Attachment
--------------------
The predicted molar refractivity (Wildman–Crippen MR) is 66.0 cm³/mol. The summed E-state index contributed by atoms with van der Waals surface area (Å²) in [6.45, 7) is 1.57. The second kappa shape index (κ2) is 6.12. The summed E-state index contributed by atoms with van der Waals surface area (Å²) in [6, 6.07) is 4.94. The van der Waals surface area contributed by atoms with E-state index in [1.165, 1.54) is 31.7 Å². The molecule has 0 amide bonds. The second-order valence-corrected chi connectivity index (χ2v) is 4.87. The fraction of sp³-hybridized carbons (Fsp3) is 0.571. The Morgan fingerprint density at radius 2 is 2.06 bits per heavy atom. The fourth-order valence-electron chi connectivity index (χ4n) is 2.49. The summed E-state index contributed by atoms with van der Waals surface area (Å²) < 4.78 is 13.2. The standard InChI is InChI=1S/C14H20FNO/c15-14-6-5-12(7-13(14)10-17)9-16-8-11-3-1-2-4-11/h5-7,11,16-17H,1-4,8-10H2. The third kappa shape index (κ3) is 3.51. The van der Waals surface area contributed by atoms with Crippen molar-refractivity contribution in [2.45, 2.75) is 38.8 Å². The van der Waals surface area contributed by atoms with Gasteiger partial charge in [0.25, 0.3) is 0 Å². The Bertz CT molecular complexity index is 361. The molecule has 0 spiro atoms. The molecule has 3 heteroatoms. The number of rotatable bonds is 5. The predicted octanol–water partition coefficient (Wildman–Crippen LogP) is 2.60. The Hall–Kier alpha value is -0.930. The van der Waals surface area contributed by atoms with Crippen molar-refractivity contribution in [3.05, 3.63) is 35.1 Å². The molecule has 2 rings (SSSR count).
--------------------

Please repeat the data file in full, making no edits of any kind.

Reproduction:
The predicted molar refractivity (Wildman–Crippen MR) is 66.0 cm³/mol. The summed E-state index contributed by atoms with van der Waals surface area (Å²) in [6.45, 7) is 1.57. The second kappa shape index (κ2) is 6.12. The summed E-state index contributed by atoms with van der Waals surface area (Å²) in [6, 6.07) is 4.94. The van der Waals surface area contributed by atoms with E-state index in [1.165, 1.54) is 31.7 Å². The molecule has 0 amide bonds. The second-order valence-corrected chi connectivity index (χ2v) is 4.87. The fraction of sp³-hybridized carbons (Fsp3) is 0.571. The Morgan fingerprint density at radius 2 is 2.06 bits per heavy atom. The fourth-order valence-electron chi connectivity index (χ4n) is 2.49. The summed E-state index contributed by atoms with van der Waals surface area (Å²) < 4.78 is 13.2. The standard InChI is InChI=1S/C14H20FNO/c15-14-6-5-12(7-13(14)10-17)9-16-8-11-3-1-2-4-11/h5-7,11,16-17H,1-4,8-10H2. The third kappa shape index (κ3) is 3.51. The van der Waals surface area contributed by atoms with Crippen molar-refractivity contribution in [2.45, 2.75) is 38.8 Å². The van der Waals surface area contributed by atoms with Gasteiger partial charge in [0.25, 0.3) is 0 Å². The Bertz CT molecular complexity index is 361. The molecule has 0 spiro atoms. The molecule has 3 heteroatoms. The number of rotatable bonds is 5. The predicted octanol–water partition coefficient (Wildman–Crippen LogP) is 2.60. The Hall–Kier alpha value is -0.930. The van der Waals surface area contributed by atoms with Crippen molar-refractivity contribution in [3.05, 3.63) is 35.1 Å². The molecule has 2 rings (SSSR count).